Always hard at work on multiple projects, Logan Maxwell Hagege sits in front of two canvases in progress: on the right and partially draped with a sheet, The Song at Sunset, titled after a favorite Gene Autry recording; and, to the left, an as-yet-untitled canvas he is painting for an in-production documentary on the artist.

In the Studio: At Home with the New Western Iconographer

For more than a decade now, Logan Maxwell Hagege has been riding high as one of the most esteemed portrayers of the American West. His cleanly contemporary, elegantly stylized, vibrantly toned scenes of vast landscapes, soaring cumulus-crowned skies, perfectly rendered cacti and flowers, and serenely self-possessed Indians and cowboys have created an indelible new iconography for the region. In the process, he has played a major role in attracting the latest generation of collectors to an art genre that began in the late-19th century, with Western greats like Frederic Remington and Charles Marion Russell, and feels more vital than ever today.

An early New Mexican wooden chest behind his pair of club chairs holds a collection of Navajo blankets Hagege uses for his paintings. His son’s painting of a horse wearing a cowboy hat leans atop a corner of a shelf just to the right of the window.

Yet, for all his burgeoning success, until five years ago Hagege (pronounced Ah-jejj) had long worked in less-than-ideal places. “My first studio was a corner of my parents’ cluttered garage,” says the native Los Angeleno, who grew up in the San Fernando Valley and segued to a succession of spaces that included an old garment mill in Fall River, Massachusetts; a “spooky classroom in a creaky old early-1800s schoolhouse” near a graveyard on Cape Cod; a brief return to his folks’ garage; and a place in another part of the Valley across the street from a marijuana dispensary that was robbed one night. “And the SWAT team wouldn’t let me leave the studio for hours,” he says. “That’s when my girlfriend, Misty, who’s now my wife, said, ‘It’s time to move.’”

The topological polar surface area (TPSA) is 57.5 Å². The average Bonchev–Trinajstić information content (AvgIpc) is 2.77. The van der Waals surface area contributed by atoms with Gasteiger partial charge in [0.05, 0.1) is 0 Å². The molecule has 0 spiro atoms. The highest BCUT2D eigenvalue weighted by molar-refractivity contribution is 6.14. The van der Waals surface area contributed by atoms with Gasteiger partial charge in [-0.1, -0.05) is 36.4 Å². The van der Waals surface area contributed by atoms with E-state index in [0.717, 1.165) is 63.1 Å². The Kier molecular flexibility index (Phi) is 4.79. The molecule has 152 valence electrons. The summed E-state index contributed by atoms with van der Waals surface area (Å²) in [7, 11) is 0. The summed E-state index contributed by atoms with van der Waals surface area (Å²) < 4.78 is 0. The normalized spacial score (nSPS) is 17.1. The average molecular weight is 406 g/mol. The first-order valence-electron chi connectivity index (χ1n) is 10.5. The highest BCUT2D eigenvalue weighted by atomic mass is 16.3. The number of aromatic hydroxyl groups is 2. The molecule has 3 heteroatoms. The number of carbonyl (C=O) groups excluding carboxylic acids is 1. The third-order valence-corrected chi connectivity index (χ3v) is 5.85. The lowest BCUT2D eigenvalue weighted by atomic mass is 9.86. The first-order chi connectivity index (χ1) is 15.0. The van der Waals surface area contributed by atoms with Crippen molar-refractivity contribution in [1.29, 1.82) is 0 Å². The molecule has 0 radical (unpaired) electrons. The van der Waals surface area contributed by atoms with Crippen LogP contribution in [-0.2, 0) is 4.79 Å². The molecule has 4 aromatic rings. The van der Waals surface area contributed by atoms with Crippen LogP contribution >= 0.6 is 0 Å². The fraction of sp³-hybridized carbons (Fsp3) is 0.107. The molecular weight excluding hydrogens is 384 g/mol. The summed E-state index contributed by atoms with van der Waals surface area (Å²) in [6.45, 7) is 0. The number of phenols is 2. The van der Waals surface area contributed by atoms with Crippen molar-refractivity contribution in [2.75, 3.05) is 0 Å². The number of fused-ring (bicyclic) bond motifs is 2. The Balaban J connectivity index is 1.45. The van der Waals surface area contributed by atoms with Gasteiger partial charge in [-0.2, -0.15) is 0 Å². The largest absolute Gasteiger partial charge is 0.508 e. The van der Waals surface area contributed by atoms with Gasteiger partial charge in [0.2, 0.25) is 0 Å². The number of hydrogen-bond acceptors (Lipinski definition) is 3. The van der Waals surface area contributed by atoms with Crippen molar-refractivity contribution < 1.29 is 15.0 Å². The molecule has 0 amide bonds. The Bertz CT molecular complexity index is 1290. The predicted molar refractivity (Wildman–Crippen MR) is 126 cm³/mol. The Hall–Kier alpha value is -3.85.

Hagege bought the 1978 Ford pickup for local chores like “picking up hay for our sheep. It never leaves Ojai.”

Eventually, the Hageges, with their son, Wild, about to start preschool and Misty seven months pregnant with their daughter, Poppy, decided to head an hour’s drive west to Ojai. The beautiful, sheltered valley, just 15 minutes inland from the Pacific Coast and due east of Santa Barbara, has long been a retreat savored by artists, celebrities, and seekers. Director Frank Capra set his 1937 film based on John Hilton’s best-selling novel Lost Horizon here, with the valley standing in for the mystical Asian mountain kingdom of Shangri-La. Dada potter Beatrice Wood established her home and studio here in the late 1940s, following her Indian spiritual leader Krishnamurti to the enclave. Today, music lovers flock to the town each June for the Ojai Music Festival, four days of groundbreaking live classical, avant-garde, jazz, and experimental performances.

A good friend crafted the patio picnic table from local fallen trees.